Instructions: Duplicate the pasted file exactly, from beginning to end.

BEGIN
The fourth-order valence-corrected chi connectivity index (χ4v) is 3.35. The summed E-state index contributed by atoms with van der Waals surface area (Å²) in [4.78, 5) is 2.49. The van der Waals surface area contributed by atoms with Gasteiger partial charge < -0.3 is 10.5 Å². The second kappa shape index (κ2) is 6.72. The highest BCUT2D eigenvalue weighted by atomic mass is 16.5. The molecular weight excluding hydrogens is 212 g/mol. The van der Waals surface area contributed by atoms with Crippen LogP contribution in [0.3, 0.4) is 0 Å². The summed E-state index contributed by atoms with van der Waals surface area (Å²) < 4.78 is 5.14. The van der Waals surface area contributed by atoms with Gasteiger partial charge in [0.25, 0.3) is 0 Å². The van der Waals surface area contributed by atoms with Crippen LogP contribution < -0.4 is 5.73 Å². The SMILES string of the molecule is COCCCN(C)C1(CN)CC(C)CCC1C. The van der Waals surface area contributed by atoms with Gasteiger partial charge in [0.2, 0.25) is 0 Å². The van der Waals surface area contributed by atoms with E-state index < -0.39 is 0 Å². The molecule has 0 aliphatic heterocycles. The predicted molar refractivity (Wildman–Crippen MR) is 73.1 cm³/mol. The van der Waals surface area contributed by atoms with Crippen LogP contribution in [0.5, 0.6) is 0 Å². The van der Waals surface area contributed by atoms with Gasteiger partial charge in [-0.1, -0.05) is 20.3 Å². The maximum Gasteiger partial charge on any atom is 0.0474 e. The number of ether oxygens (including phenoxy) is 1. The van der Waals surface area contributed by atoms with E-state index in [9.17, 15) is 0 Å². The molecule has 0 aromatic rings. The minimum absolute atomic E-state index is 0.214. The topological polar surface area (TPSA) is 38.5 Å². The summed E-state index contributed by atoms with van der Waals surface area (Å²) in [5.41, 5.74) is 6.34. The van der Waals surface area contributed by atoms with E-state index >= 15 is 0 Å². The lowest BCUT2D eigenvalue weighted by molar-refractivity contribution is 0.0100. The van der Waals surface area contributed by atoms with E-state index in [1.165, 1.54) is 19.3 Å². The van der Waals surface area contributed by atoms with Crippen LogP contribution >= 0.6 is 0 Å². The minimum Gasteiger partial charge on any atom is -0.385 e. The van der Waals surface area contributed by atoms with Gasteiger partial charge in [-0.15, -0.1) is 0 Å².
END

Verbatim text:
The fourth-order valence-corrected chi connectivity index (χ4v) is 3.35. The summed E-state index contributed by atoms with van der Waals surface area (Å²) in [4.78, 5) is 2.49. The van der Waals surface area contributed by atoms with Gasteiger partial charge < -0.3 is 10.5 Å². The second kappa shape index (κ2) is 6.72. The highest BCUT2D eigenvalue weighted by atomic mass is 16.5. The molecular weight excluding hydrogens is 212 g/mol. The van der Waals surface area contributed by atoms with Crippen LogP contribution in [0.3, 0.4) is 0 Å². The summed E-state index contributed by atoms with van der Waals surface area (Å²) < 4.78 is 5.14. The van der Waals surface area contributed by atoms with Gasteiger partial charge in [0.25, 0.3) is 0 Å². The van der Waals surface area contributed by atoms with Crippen LogP contribution < -0.4 is 5.73 Å². The SMILES string of the molecule is COCCCN(C)C1(CN)CC(C)CCC1C. The van der Waals surface area contributed by atoms with Gasteiger partial charge in [0.2, 0.25) is 0 Å². The van der Waals surface area contributed by atoms with E-state index < -0.39 is 0 Å². The molecule has 0 aliphatic heterocycles. The predicted molar refractivity (Wildman–Crippen MR) is 73.1 cm³/mol. The van der Waals surface area contributed by atoms with Crippen LogP contribution in [0.5, 0.6) is 0 Å². The van der Waals surface area contributed by atoms with Gasteiger partial charge in [-0.1, -0.05) is 20.3 Å². The maximum Gasteiger partial charge on any atom is 0.0474 e. The number of ether oxygens (including phenoxy) is 1. The van der Waals surface area contributed by atoms with E-state index in [9.17, 15) is 0 Å². The molecule has 0 aromatic rings. The minimum absolute atomic E-state index is 0.214. The topological polar surface area (TPSA) is 38.5 Å². The summed E-state index contributed by atoms with van der Waals surface area (Å²) in [5.41, 5.74) is 6.34. The van der Waals surface area contributed by atoms with E-state index >= 15 is 0 Å². The lowest BCUT2D eigenvalue weighted by molar-refractivity contribution is 0.0100. The van der Waals surface area contributed by atoms with E-state index in [1.165, 1.54) is 19.3 Å². The van der Waals surface area contributed by atoms with Crippen LogP contribution >= 0.6 is 0 Å². The minimum Gasteiger partial charge on any atom is -0.385 e. The van der Waals surface area contributed by atoms with Gasteiger partial charge in [-0.15, -0.1) is 0 Å².